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Genetics & Genomics

Mosaicism: Implications for Genetic Counseling and Medical Management

Laura Waldman
Suzanne M. Mahon
CJON 2017, 21(4), 428-432 DOI: 10.1188/17.CJON.428-432

Mosaicism describes the presence of two or more populations of cells with different genotypes in one individual that have developed from a single fertilized egg. This article reviews the various clinical presentations of mosaicism associated with hereditary cancer syndromes and the challenges in providing patients and their families with appropriate genetic testing, as well as provides recommendations for cancer presentation and early detection. Management of mosaicism is based on personal and family history, along with genetic testing results.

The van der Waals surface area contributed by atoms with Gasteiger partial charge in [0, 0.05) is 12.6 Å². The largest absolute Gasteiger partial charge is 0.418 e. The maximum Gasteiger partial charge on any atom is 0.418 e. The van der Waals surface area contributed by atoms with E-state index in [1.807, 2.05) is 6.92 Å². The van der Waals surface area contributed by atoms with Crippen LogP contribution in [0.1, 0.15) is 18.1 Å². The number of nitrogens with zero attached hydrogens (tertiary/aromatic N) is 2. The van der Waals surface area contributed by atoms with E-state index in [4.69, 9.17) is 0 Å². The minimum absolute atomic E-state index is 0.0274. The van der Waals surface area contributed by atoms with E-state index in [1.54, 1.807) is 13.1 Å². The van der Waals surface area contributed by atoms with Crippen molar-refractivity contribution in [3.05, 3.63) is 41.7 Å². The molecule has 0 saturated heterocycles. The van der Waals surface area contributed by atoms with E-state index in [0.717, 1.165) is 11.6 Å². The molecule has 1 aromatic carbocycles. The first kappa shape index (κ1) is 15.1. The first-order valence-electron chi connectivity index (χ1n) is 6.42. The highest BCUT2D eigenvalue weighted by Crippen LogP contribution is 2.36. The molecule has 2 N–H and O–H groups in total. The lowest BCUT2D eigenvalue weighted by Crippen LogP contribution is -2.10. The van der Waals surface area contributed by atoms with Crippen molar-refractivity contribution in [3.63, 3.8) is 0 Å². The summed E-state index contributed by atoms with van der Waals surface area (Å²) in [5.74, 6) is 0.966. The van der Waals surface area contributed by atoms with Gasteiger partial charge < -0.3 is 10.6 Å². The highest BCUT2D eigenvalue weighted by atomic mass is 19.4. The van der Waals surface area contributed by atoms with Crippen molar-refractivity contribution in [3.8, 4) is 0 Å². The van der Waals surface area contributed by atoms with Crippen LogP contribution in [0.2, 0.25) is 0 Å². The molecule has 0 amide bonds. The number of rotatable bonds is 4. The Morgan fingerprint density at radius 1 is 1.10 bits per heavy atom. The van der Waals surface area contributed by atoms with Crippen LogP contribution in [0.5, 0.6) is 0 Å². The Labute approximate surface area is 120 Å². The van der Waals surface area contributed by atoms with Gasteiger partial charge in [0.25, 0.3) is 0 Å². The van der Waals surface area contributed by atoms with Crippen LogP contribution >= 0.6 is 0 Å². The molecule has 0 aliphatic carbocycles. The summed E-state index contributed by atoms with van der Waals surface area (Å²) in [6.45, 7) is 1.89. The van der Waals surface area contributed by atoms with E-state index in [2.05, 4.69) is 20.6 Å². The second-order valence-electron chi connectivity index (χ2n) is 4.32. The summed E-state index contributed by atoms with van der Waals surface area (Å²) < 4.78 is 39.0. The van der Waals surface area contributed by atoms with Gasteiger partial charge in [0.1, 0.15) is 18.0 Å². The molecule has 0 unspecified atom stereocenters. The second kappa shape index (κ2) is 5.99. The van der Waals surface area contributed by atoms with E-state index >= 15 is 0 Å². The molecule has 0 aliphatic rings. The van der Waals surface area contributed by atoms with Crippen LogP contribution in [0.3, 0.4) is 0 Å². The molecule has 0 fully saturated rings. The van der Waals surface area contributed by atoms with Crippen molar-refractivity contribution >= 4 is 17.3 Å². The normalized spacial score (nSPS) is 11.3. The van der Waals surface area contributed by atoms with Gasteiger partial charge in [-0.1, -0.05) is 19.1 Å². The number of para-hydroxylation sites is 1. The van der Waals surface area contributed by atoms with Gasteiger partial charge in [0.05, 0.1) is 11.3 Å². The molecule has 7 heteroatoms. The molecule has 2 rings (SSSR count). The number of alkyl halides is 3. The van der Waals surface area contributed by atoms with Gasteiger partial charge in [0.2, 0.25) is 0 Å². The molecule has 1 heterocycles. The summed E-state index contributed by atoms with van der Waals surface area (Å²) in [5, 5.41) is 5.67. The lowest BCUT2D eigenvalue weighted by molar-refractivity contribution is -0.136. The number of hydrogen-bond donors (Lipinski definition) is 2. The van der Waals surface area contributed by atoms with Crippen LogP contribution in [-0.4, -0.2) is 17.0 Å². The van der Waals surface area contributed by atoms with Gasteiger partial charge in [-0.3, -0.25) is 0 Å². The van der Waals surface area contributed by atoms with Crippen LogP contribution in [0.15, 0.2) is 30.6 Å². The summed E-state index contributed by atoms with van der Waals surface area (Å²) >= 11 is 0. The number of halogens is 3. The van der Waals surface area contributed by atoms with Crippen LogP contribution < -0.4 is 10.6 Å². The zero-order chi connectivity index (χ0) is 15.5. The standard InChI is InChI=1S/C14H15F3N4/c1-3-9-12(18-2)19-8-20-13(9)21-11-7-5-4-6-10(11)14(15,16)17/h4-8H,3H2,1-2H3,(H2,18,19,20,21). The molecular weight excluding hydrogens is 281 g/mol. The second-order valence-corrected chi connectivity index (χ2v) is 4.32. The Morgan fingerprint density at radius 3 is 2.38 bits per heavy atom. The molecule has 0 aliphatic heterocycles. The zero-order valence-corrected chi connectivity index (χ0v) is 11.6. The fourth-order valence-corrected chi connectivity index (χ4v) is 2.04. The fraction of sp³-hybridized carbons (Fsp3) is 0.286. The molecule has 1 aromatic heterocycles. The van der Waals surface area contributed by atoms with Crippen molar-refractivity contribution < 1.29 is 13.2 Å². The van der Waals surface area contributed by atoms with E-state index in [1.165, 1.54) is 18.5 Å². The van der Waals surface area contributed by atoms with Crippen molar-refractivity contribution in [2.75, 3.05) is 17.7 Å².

AT A GLANCE

  • Newer technologies and more widespread use of genetic testing have resulted in the detection of more cases of mosaicism.
  • Recommendations for care are made following careful review of the patient’s personal and family history and discussion with the laboratory; additional testing may be needed to further clarify the meaning of the results.
  • Oncology nurses should communicate with the genetics professional to obtain a clear understanding of the rationale behind the recommendations for care, as well as implications for testing in other family members, to ensure comprehensive care and psychosocial support for the patient and his or her family.

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